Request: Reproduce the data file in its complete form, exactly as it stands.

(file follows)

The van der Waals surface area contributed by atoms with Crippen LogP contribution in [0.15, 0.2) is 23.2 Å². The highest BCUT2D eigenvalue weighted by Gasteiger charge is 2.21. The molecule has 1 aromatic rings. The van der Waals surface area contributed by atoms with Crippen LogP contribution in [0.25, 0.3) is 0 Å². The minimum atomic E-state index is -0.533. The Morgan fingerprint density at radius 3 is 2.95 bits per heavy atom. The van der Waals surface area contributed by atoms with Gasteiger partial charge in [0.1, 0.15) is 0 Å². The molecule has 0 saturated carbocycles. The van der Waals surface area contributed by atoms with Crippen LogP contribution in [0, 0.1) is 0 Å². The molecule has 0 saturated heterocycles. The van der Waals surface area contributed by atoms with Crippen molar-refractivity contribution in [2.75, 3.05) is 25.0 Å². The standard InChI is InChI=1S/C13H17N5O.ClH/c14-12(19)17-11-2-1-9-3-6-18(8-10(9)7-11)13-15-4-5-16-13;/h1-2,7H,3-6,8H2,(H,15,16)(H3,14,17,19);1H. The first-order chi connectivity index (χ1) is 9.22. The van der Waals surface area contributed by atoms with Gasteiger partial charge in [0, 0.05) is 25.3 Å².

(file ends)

The van der Waals surface area contributed by atoms with Crippen LogP contribution in [0.15, 0.2) is 23.2 Å². The highest BCUT2D eigenvalue weighted by Gasteiger charge is 2.21. The molecule has 1 aromatic rings. The van der Waals surface area contributed by atoms with Crippen LogP contribution in [0.25, 0.3) is 0 Å². The minimum atomic E-state index is -0.533. The Morgan fingerprint density at radius 3 is 2.95 bits per heavy atom. The van der Waals surface area contributed by atoms with Gasteiger partial charge in [0.1, 0.15) is 0 Å². The molecule has 0 saturated carbocycles. The van der Waals surface area contributed by atoms with Crippen LogP contribution in [0, 0.1) is 0 Å². The molecule has 0 saturated heterocycles. The van der Waals surface area contributed by atoms with Crippen molar-refractivity contribution in [2.75, 3.05) is 25.0 Å². The standard InChI is InChI=1S/C13H17N5O.ClH/c14-12(19)17-11-2-1-9-3-6-18(8-10(9)7-11)13-15-4-5-16-13;/h1-2,7H,3-6,8H2,(H,15,16)(H3,14,17,19);1H. The first-order chi connectivity index (χ1) is 9.22. The van der Waals surface area contributed by atoms with Gasteiger partial charge in [0, 0.05) is 25.3 Å².